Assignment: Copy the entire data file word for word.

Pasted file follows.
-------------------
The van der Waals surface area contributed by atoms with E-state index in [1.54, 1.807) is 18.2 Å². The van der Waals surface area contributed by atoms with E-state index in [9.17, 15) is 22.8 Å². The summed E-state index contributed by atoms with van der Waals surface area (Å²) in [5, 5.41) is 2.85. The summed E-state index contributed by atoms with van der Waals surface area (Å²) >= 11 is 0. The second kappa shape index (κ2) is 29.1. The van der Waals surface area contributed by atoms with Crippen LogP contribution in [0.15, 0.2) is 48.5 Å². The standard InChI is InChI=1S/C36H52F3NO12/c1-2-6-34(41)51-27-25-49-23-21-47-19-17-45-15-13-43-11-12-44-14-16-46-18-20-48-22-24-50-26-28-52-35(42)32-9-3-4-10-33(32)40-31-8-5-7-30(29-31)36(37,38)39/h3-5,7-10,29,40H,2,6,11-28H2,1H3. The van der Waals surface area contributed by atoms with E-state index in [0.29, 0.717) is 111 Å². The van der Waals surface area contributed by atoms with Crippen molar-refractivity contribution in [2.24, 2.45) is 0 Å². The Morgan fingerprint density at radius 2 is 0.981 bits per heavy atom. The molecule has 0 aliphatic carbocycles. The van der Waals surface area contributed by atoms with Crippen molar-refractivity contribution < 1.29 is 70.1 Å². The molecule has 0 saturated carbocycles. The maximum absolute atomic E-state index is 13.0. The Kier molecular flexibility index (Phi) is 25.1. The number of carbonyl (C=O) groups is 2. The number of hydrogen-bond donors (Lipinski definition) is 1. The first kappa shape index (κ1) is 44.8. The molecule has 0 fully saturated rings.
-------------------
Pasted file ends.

The van der Waals surface area contributed by atoms with E-state index in [1.54, 1.807) is 18.2 Å². The van der Waals surface area contributed by atoms with E-state index in [9.17, 15) is 22.8 Å². The summed E-state index contributed by atoms with van der Waals surface area (Å²) in [5, 5.41) is 2.85. The summed E-state index contributed by atoms with van der Waals surface area (Å²) >= 11 is 0. The second kappa shape index (κ2) is 29.1. The van der Waals surface area contributed by atoms with Crippen LogP contribution in [0.15, 0.2) is 48.5 Å². The standard InChI is InChI=1S/C36H52F3NO12/c1-2-6-34(41)51-27-25-49-23-21-47-19-17-45-15-13-43-11-12-44-14-16-46-18-20-48-22-24-50-26-28-52-35(42)32-9-3-4-10-33(32)40-31-8-5-7-30(29-31)36(37,38)39/h3-5,7-10,29,40H,2,6,11-28H2,1H3. The van der Waals surface area contributed by atoms with E-state index in [0.29, 0.717) is 111 Å². The van der Waals surface area contributed by atoms with Crippen molar-refractivity contribution in [2.24, 2.45) is 0 Å². The Morgan fingerprint density at radius 2 is 0.981 bits per heavy atom. The molecule has 0 aliphatic carbocycles. The van der Waals surface area contributed by atoms with Crippen molar-refractivity contribution < 1.29 is 70.1 Å². The molecule has 0 saturated carbocycles. The maximum absolute atomic E-state index is 13.0. The Kier molecular flexibility index (Phi) is 25.1. The number of carbonyl (C=O) groups is 2. The number of hydrogen-bond donors (Lipinski definition) is 1. The first kappa shape index (κ1) is 44.8. The molecule has 0 fully saturated rings.